Don’t Argue With Reality

Sometimes, as the saying goes, “bad things happen to good people”. Sometimes bad things happen to bad people, too. And sometimes, good things happen to good and bad people. The reality is, things happen to people – good or bad are mostly judgment calls. Accepting where you are in life means you don’t argue with reality. It’s the first step to change what you can.

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accepting where you are in life

How To Lose – 100% Of The Time

I once read a Dear Abby letter from a woman who still carried a hurt from something her husband said or did twenty years ago. Twenty years. Can you imagine carrying that thought of “if only . . .” for twenty years? “If only he hadn’t done that.” I don’t remember what Dear Abby said, but here’s my take on it. Get over it. You’re fighting against reality. And as Byron Katie says: “When you argue with reality, you lose — but only 100% of the time.” [Katie]

Your spouse said a hurtful thing? You can wish he or she hadn’t said it. You can argue with reality. Or you can accept it and move on.

You did something you now regret? You can wish you didn’t do it; you can argue with reality. Or you can accept it and move on.

Or how about the big one: the COVID pandemic? You can deny it. You can wish we didn’t have to deal with it. You can argue with reality. Or you can accept it and get on with life (albeit it a different life for the time being).

Change = A Time To Learn

Sometimes we seek change, but often we have change forced upon us — a death, a divorce, the loss of a job, suffering a major illness. We can’t control what happens to us, but we do have the final decision: “How am I going to deal with this change?”

You start by accepting where you are in life right now.

Being impatient to get back to “normal” prevents you from learning the life lessons embedded in the changed circumstance. Denying it, arguing with it, does not help. Changes are the result of cause and effect. It doesn’t matter if you agree with the effect. It doesn’t matter if you like the effect. This is the reality; this is what you need to accept in order to properly deal with the change and learn the lesson.

Change is a process. Growth is a process. That is reality. And it does no good to fight against reality.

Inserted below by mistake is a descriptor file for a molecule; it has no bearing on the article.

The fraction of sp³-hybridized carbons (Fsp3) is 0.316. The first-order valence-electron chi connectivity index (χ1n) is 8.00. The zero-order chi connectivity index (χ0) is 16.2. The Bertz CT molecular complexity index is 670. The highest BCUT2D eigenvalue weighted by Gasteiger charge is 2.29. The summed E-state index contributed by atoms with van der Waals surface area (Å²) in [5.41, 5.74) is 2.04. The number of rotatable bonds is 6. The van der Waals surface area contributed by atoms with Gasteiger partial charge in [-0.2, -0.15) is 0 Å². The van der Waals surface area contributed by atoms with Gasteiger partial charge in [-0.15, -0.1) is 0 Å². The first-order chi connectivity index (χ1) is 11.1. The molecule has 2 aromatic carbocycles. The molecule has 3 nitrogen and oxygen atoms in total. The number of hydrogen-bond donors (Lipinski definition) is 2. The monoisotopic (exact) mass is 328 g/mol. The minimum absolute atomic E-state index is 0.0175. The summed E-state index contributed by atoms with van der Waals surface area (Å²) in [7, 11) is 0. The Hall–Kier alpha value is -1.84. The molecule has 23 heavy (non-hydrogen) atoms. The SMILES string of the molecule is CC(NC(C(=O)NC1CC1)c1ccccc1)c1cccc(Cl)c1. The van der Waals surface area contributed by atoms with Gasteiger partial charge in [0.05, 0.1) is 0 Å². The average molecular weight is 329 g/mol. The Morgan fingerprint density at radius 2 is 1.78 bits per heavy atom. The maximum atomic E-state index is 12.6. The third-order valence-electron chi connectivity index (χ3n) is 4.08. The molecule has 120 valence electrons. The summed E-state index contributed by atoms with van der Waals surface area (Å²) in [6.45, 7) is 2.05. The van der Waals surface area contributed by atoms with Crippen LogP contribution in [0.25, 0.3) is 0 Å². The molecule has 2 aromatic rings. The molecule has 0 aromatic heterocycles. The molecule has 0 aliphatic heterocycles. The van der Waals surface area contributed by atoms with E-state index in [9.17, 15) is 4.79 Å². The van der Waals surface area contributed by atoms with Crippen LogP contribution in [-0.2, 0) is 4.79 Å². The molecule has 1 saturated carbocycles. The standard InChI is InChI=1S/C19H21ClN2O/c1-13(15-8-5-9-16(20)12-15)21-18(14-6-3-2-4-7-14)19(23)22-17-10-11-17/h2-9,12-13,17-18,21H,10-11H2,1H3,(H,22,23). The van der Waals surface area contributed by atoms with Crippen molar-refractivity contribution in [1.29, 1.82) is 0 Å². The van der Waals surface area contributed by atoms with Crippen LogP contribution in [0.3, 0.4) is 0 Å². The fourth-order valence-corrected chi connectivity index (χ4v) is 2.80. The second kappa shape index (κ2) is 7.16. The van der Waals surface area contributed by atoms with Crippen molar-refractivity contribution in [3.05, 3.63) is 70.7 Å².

What Acceptance Isn’t

Accepting where you are in life doesn’t mean you necessarily condone or approve of the new circumstances. It doesn’t mean you can’t try to change them. And it certainly doesn’t mean you’ve failed. In an article from the Psychology Today blog, Nancy Colier busts the myths we sometimes believe about acceptance.

“We’re OK with what’s happening. We can agree with it.” [Colier]
False. You don’t have to be “OK” with the thing you accept. Accepting doesn’t mean we now want what we do not want. We don’t have to feel good about it or agree with it.

“Acceptance means we stop trying to change it.” [Colier]
False. By accepting a situation, we’re not giving up on having a different reality come to pass. “Acceptance,” writes Collier, “is all about now and has nothing to do with the future.” [Colier] In fact, acceptance is the first step in our efforts to change the situation.

“Acceptance is failure.” [Colier]
False. Acceptance takes courage. Courage to face reality. Courage to examine the facts and learn the lesson – the “seed of benefit” – that is contained in the situation. When living the Excelerated Life™, we don’t win or lose. We win or learn.

What You Can Control

For now, let’s forget the word acceptance and the connotations it carries. Instead, let go, even for a few moments, of the fear, anger, disappointment, or despair and see this as reality, Say, “Yeah, this is happening.” Simply acknowledge reality.

Instead of fighting with the facts, put that energy into doing what you can do. Remember, there are things we can control and there are things outside of our direct control. You and I have some control and ability to influence some causes, but we don’t control the effects, the outcomes. However, the one thing over which we always have complete control is our response to life’s circumstances.

You cannot control other people’s actions. You can’t control nature. Or the weather. You cannot control world or national events. But you can control your response. You can control the meaning you give to events. You can control if you learn the lessons or not.

Focus on those things.

How To Accept

“Man is responsible for his problems because he creates them through his thoughts. Nothing outside you has meaning save for the meaning you give it. Your brain assigns meaning to life’s events to make sense of what takes place.” [Fahkry]

Accepting where you are in life can seem daunting when you are facing a major challenge. Heck, it can be problematic just dealing with the day-to-day disappointments. But like most things, you can begin to implement change by taking small steps in the right direction. If you are ready to stop arguing with reality, here are some small steps you can begin today.